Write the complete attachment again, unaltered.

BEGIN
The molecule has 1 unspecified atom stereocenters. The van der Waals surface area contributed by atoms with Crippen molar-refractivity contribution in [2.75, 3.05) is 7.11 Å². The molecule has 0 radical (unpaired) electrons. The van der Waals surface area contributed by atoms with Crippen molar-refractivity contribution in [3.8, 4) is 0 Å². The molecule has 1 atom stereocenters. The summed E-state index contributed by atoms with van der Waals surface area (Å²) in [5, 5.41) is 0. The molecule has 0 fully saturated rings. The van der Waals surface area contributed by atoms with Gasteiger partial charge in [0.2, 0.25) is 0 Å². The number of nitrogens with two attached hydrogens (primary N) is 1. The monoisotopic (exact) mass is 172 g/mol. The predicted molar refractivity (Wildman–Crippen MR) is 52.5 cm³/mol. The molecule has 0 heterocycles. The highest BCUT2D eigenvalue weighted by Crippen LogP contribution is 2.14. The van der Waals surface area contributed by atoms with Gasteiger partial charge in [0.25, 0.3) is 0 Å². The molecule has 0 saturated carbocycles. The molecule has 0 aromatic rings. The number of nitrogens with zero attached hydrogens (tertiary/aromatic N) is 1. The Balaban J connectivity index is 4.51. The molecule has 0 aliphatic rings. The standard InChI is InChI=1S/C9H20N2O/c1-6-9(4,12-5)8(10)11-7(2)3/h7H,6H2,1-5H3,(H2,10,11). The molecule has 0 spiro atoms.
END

The molecule has 1 unspecified atom stereocenters. The van der Waals surface area contributed by atoms with Crippen molar-refractivity contribution in [2.75, 3.05) is 7.11 Å². The molecule has 0 radical (unpaired) electrons. The van der Waals surface area contributed by atoms with Crippen molar-refractivity contribution in [3.8, 4) is 0 Å². The molecule has 1 atom stereocenters. The summed E-state index contributed by atoms with van der Waals surface area (Å²) in [5, 5.41) is 0. The molecule has 0 fully saturated rings. The van der Waals surface area contributed by atoms with Gasteiger partial charge in [0.2, 0.25) is 0 Å². The number of nitrogens with two attached hydrogens (primary N) is 1. The monoisotopic (exact) mass is 172 g/mol. The predicted molar refractivity (Wildman–Crippen MR) is 52.5 cm³/mol. The molecule has 0 heterocycles. The highest BCUT2D eigenvalue weighted by Crippen LogP contribution is 2.14. The van der Waals surface area contributed by atoms with Gasteiger partial charge in [0.25, 0.3) is 0 Å². The molecule has 0 saturated carbocycles. The molecule has 0 aromatic rings. The number of nitrogens with zero attached hydrogens (tertiary/aromatic N) is 1. The Balaban J connectivity index is 4.51. The molecule has 0 aliphatic rings. The standard InChI is InChI=1S/C9H20N2O/c1-6-9(4,12-5)8(10)11-7(2)3/h7H,6H2,1-5H3,(H2,10,11). The molecule has 0 spiro atoms.